Racismo – Cuba – Racism
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‘Afro-Cubans’ don’t exist (and other things you might not know about race in Cuba)

‘Afro-Cubans’ don’t exist (and other things you might not know about
race in Cuba)
Oct 1, 2014 By Teresa Sanchez

In the US the legacy of the “one-drop” rule continues to shape our
language of racial categories—i.e., people with varying degrees of
notable African ancestry are indiscriminately referred to as African
American. In Cuba, however, race operates on a spectrum, with a dizzying
vocabulary to describe the many shades between black and white,
factoring in not just skin color but also eye color, whether hair is
straight or curly, nose shape, etc.
For example, someone who in the US would simply be referred to as
“white,” in Cuba might be called rubio/a (blonde), lechoso/a (milky
white), pelirojo/a (redhead), castaño/a (brunette), trigueño/a (dark,
straight hair and dark eyes) or simply blanco/a (white). These
categories are, of course, subjective. While I conducted research in
Cuba different people referred to me by at least four of these terms.
Classifications of people who are “mixed” get a little more complicated
and a little less politically correct. Due to an ugly history of
denigrating blackness and valorizing whiteness, these racial terms are
built around an assumption that the ultimate goal is whiteness.
For example, a blanco/a sucio/a (dirty white) is a person who is
basically white, yet shows hints of African heritage. A mulato/a
adelantado/a (advanced mulato) is someone who has almost “advanced” into
whiteness. The term mestizo/a is a more neutral term, but one that is
not often used in everyday speech; you might find it instead on
someone’s carné, or Cuban identity card. Jabao/a usually carries a
negative connotation, as it is reserved for mixed race people who have
particularly striking African features, such as pelo malo (literally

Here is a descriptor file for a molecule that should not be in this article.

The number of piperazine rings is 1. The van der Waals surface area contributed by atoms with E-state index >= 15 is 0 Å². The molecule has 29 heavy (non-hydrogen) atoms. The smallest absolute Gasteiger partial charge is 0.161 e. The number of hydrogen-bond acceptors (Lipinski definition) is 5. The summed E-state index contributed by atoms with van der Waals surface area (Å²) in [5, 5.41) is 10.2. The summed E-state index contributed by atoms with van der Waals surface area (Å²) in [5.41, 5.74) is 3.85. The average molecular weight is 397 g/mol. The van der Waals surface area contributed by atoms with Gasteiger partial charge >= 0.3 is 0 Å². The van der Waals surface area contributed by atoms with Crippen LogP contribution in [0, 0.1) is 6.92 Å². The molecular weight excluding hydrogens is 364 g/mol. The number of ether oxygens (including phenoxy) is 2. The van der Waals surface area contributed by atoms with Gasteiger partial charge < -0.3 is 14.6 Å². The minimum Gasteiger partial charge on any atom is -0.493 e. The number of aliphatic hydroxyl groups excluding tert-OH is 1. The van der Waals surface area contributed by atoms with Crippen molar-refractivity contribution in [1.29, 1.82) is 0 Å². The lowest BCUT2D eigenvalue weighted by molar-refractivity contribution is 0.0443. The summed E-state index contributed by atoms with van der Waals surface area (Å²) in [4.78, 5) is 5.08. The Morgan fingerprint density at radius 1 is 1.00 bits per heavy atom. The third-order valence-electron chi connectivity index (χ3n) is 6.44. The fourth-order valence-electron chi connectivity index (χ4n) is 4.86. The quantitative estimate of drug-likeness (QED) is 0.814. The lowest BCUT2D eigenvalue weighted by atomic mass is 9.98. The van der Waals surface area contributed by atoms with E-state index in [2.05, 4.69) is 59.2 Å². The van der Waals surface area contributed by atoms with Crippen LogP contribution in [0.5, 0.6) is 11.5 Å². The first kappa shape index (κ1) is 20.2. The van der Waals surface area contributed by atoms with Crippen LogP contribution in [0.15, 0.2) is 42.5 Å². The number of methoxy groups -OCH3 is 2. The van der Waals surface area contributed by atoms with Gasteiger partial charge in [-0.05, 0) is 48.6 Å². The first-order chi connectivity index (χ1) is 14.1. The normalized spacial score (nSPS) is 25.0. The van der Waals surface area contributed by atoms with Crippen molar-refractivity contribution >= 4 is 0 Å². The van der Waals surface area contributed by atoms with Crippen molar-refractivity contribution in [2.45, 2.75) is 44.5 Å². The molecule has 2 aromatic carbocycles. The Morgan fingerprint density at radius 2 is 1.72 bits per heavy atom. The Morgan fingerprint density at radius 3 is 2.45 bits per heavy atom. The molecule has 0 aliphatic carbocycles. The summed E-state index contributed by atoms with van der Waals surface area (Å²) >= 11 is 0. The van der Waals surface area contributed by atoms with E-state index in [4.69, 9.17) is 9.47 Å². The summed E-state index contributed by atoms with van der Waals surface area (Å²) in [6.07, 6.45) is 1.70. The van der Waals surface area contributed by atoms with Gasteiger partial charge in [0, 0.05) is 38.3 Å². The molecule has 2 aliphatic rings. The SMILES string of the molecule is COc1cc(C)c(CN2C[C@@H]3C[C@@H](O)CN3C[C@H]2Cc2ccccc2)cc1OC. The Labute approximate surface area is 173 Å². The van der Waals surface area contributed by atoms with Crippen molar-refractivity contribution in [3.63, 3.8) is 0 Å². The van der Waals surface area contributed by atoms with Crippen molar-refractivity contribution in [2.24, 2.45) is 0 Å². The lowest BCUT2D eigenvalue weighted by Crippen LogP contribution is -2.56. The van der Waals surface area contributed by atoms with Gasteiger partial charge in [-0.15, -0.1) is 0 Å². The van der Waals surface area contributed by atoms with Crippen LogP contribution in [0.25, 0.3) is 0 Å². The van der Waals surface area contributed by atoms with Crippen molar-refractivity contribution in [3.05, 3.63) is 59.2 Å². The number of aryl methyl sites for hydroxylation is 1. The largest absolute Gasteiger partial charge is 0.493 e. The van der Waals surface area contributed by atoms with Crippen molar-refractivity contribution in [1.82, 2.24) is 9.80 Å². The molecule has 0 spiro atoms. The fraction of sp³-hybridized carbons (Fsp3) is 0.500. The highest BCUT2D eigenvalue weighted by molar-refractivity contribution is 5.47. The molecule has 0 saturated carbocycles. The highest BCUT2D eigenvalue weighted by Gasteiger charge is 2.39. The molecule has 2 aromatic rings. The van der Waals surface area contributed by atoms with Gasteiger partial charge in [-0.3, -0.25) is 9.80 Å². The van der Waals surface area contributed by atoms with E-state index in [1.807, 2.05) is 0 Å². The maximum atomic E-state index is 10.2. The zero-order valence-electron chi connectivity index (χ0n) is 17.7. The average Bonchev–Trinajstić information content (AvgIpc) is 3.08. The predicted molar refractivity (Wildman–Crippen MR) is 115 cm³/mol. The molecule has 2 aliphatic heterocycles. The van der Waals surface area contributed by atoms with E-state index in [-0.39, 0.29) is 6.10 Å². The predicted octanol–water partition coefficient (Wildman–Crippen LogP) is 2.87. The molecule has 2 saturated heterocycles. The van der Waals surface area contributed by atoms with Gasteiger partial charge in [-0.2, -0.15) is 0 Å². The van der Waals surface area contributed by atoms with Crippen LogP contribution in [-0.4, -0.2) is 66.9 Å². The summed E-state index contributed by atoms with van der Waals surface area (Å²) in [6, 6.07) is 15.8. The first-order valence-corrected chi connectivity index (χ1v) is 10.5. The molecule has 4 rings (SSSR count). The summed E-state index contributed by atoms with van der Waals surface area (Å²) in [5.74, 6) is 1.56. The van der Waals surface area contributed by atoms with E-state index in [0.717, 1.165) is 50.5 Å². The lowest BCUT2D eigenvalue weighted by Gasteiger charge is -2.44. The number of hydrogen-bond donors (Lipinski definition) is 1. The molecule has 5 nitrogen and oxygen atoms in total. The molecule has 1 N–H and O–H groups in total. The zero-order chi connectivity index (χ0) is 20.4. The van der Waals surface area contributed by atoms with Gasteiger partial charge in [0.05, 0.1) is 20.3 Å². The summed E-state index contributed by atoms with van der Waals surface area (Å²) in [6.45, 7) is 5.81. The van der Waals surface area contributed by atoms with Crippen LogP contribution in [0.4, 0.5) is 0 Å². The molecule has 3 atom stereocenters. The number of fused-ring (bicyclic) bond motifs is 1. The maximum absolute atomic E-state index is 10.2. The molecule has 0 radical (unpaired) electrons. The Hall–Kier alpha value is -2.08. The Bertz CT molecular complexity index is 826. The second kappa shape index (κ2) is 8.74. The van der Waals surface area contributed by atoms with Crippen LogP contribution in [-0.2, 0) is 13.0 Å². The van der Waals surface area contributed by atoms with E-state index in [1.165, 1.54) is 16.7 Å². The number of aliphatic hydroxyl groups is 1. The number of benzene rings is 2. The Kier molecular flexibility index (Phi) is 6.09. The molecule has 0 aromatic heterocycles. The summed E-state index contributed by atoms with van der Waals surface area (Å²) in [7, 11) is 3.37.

“bad hair”) or a wide nose.
The racism inherent to these terms is appalling, but the way people act
in Cuba suggests a more integrated, enlightened society than one might
think, as I will discuss below.
To refer to people of predominantly African heritage Cubans broadly use
the word negro/a, though qualifiers such as claro/a (clear) and oscuro/a
(dark) are often added. The word moro/a (Moorish) is applied to someone
who is very dark skinned but has a narrow nose and usually straight or
wavy hair; azul (blue) is also used jokingly to refer to someone with
extremely dark skin.
These terms represent only a portion of the vocabulary Cubans use to
label themselves and others, but, and this may surprise you: nobody in
Cuba uses the word Afro-Cuban(o/a). When a foreigner uses this term to
describe dark-skinned Cubans he/she is imposing US-based racial
understandings on Cuba in a way that completely misrepresents the way
race is understood on the island.
It will, of course, be difficult to move past “Afro-Cuban,” since it is
unreasonable to expect foreigners to learn a culture-specific vocabulary
in a foreign language (not to mention one that is fraught with racist
undertones). Regardless, given Cuba’s physical proximity, and the huge
influence the island’s culture has had around the world, it is my belief
that people should at least be aware of the problematic nature of this term.
Another issue with race in contemporary Cuba is that since so many
people are of mixed heritage—and since so many of Cuba’s white families
fled after the Revolution—being darker-skinned is associated with being
Cuban and being white is associated with foreign-ness. It is not so
simple as that, of course—it has a lot to do with how you dress and how
you move—but being dark-skinned goes a long way in terms of being read
as Cuban.
For example, the black Canadian daughter of two Ethiopians, who spent
two weeks as a tourist in Havana not knowing any Spanish, told me that
everyone assumed she was Cuban. In contrast, my lechoso Cuban friend who
has never left the island told me countless stories of local police
stopping him for being in places where tourists aren’t allowed, because
they assumed he was a foreigner. No matter how proud Cubans are of being
able to tell whether or not someone is Cuban, race absolutely plays a
huge role in people’s initial impressions.
The way Cubans talk so openly about people’s appearance in general, but
especially about race, would astonish and probably horrify an outsider
accustomed to more politically correct forms of speech. Yet, if you had
no idea what people were saying, the level of interaction and
interdependence between people of different colors in Cuba would almost
certainly surprise and impress you.
It is impossible to say whether Cuba is a more or less racist place than
the US. Although the way Cubans talk can be perceived as horribly
racist, I would argue that the way people act and conduct their lives is
equally, if not more important. Cubans themselves will tell you that the
pronounced African influence in their culture, as well as the lack of
lynchings in their history, is evidence that theirs is the more
progressive society.

Source: ‘Afro-Cubans’ don’t exist | Voxxi –

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